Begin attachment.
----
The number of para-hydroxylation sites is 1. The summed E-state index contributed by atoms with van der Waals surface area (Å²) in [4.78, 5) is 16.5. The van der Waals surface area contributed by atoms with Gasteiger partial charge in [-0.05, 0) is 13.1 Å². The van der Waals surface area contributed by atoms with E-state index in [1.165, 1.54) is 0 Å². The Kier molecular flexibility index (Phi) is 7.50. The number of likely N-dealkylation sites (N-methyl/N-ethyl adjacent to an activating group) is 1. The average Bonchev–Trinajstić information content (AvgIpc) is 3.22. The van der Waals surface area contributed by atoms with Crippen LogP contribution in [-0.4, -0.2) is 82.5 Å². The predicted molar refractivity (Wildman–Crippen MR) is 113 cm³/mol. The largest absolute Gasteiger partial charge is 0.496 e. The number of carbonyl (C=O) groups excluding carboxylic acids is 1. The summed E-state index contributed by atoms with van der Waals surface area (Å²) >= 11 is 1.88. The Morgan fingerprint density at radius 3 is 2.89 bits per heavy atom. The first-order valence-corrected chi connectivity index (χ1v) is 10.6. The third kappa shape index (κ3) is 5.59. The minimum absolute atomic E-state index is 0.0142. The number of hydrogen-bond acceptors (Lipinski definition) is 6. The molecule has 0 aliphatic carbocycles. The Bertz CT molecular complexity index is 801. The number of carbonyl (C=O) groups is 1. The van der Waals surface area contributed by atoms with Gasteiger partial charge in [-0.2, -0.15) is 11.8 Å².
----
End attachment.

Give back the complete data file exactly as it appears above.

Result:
The number of para-hydroxylation sites is 1. The summed E-state index contributed by atoms with van der Waals surface area (Å²) in [4.78, 5) is 16.5. The van der Waals surface area contributed by atoms with Gasteiger partial charge in [-0.05, 0) is 13.1 Å². The van der Waals surface area contributed by atoms with E-state index in [1.165, 1.54) is 0 Å². The Kier molecular flexibility index (Phi) is 7.50. The number of likely N-dealkylation sites (N-methyl/N-ethyl adjacent to an activating group) is 1. The average Bonchev–Trinajstić information content (AvgIpc) is 3.22. The van der Waals surface area contributed by atoms with Crippen LogP contribution in [-0.4, -0.2) is 82.5 Å². The predicted molar refractivity (Wildman–Crippen MR) is 113 cm³/mol. The largest absolute Gasteiger partial charge is 0.496 e. The number of carbonyl (C=O) groups excluding carboxylic acids is 1. The summed E-state index contributed by atoms with van der Waals surface area (Å²) >= 11 is 1.88. The Morgan fingerprint density at radius 3 is 2.89 bits per heavy atom. The first-order valence-corrected chi connectivity index (χ1v) is 10.6. The third kappa shape index (κ3) is 5.59. The minimum absolute atomic E-state index is 0.0142. The number of hydrogen-bond acceptors (Lipinski definition) is 6. The molecule has 0 aliphatic carbocycles. The Bertz CT molecular complexity index is 801. The number of carbonyl (C=O) groups is 1. The van der Waals surface area contributed by atoms with Gasteiger partial charge in [-0.2, -0.15) is 11.8 Å².